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I’ll be busy studying some key innovation issues for the next week. I have assembled a crack project team with detailed skills to assist me with my research!

Way back in 2006, inspired by similar times, I wrote about how innovation thrives in the building of sandcastles!

It was a great post — and it made it into BusinessWeek. I thought it a fitting post to leave here while I’m busy immersed in my studies. With that, here’s my list of “10 Reasons Why Innovation Thrives in the Building of Sandcastles: and What We Can Learn From Such Creativity.”

  • Hierarchy has disappeared: In most cases, there isn’t a boss, a reporting structure, or anything else that can cause organizational sclerosis. People just pitch in and do what needs to be done. The lack of a hierarchy is implicit to most successful teams.
  • Creativity is implicit: Anyone can build a sandcastle. There are no rules or preconceived notions, other than some sand and water. The same thinking should drive corporate innovation efforts. Make do with what you’ve got and what you can find, and use creativity as your main asset.
  • If it doesn’t work the first time, do it again: It’s inevitable that a rogue wave will destroy your work. This only encourages you to fix the design, or rebuild it altogether. Setbacks are meaningless, and indeed, are part of the plan.
  • Experience doesn’t cloud insight: Parents listen to kids, kids get bored and move on to another rampart and do something awesome. The key to sandcastle building is the combined insight of several different generations: likely one of the most important foundations for success in corporate innovation today. (See my 10 Ideas post for more on this theme.)
  • Everyone picks up on the passion: People just join in and help to build. Eventually beach-neighbors join in, and the growing castle becomes a big collaborative effort. Organizations that can build similar levels of interest in the concept of innovation don’t simply succeed: they exceed!
  • Feedback is instant: You know right away how well your design works, particularly if it is at the waters edge, since everyone will make a comment on it as they walk by. That parallels’ the instantaneity of today’s markets: things are changing so fast, that you must have a constant ear tuned in to understand what your customers are telling you.
  • Competition is easily scoped: Need new ideas? Want to learn from the competition? Spend a few minutes walking up and down the beach and check out the other sandcastles. Study their design, their assumptions, and see how you can improve upon them. Do the same in the corporate world: develop a finely tuned radar that signals to you how and where your world is changing.
  • No idea is too dumb: There’s not a lot of criticism and bias in the building of sandcastles. Any idea is welcomed. People can contribute the skills they have. Everyone is a designer, a builder and an owner. Somehow the combination just works.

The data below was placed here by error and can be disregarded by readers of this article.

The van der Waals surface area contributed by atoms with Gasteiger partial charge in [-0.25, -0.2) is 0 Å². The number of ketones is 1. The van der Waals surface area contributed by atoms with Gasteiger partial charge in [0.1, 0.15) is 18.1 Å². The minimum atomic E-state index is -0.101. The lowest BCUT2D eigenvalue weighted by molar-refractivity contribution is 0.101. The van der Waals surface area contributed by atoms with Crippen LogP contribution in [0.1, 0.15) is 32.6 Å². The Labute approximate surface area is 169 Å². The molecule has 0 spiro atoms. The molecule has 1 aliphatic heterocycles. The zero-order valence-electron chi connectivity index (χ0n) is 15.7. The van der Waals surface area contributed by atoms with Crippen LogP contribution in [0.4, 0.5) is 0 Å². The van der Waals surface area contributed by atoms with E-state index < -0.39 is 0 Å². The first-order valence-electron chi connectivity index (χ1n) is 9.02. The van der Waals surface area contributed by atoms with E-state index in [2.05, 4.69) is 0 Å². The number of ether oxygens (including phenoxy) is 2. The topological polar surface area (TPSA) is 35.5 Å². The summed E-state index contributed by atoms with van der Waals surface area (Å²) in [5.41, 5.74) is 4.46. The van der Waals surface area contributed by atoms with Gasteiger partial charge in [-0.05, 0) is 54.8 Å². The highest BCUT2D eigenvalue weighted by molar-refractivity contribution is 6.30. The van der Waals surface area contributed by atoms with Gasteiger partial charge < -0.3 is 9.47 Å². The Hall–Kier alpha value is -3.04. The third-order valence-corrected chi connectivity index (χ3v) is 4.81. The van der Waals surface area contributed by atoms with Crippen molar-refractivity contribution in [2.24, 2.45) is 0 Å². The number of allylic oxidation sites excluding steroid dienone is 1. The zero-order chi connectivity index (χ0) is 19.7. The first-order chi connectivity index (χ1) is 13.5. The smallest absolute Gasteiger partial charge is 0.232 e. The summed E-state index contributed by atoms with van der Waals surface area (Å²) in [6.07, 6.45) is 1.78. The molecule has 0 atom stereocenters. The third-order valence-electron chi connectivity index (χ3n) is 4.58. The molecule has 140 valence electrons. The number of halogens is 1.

• The reward is clear: At the end of the day, a great sandcastle provides a sense of accomplishment. Photos are taken, and the team talks about the experience. That’s why every innovation effort needs to be celebrated, highlighted, and championed into the corporate record.
  • It’s fun: Enough said. If an organization approaches a problem the same way, innovation and creativity can thrive.

As a futurist, I’m often called on by Fortune 1000 organizations to speak at their global leadership meetings, you get a sense as to what CEO’s and senior executives are concentrating on.

Key trend? 10 years ago, the concept of ‘collaboration’ was not. No more – now, it’s speed. And specifically, agility in the executive offices and leadership team. That’s why this is my 3rd trend for 2019 is “The Era of Agility.”

Organizations must now deal with the emergence of new issues, challenges and opportunities faster than ever before. Shortly after I spoke at a retail conference in Las Vegas, I was interviewed on the issue of leadership agility.

It’s a frequent topic on stage – here’s a clip in which I spin the story as to how the concept of ‘agile’ has transitioned from the world of software to the boardroom.

If you’re an IT person, you get it. CEO’s are getting it too.

Over a 25 year time span, I have built a remarkably successful career as a speaker, speaking to organizations worldwide about future trends, what comes next, and how best to get there. Take a look at my client list; many of the world’s biggest and most prestigious organizations have had me in for my insight. I must have some views and insight that are worthwhile.

Often, I am booked directly by those who find me online, but I am also regularly booked by some of the largest, most prestigious speakers bureaus in the world. Folks like the Washington Speakers Bureau and Canada’s National Speakers Bureau, among countless others – probably the top 30 agencies in the world actively work with me. I’ve spent a great deal of time over 20 years to build and nurture a relationship with these folks. It’s a pretty exclusive club — I am booked by the same people who book Barak and Michelle Obama, George W. Bush, various astronauts and business executives, sports figures, entertainers and more. It’s not a stretch to say that I operate at the elite level of the global speaking industry, with audiences of several thousand, in locations like Dubai, Oman, Tokyo, London and Washington.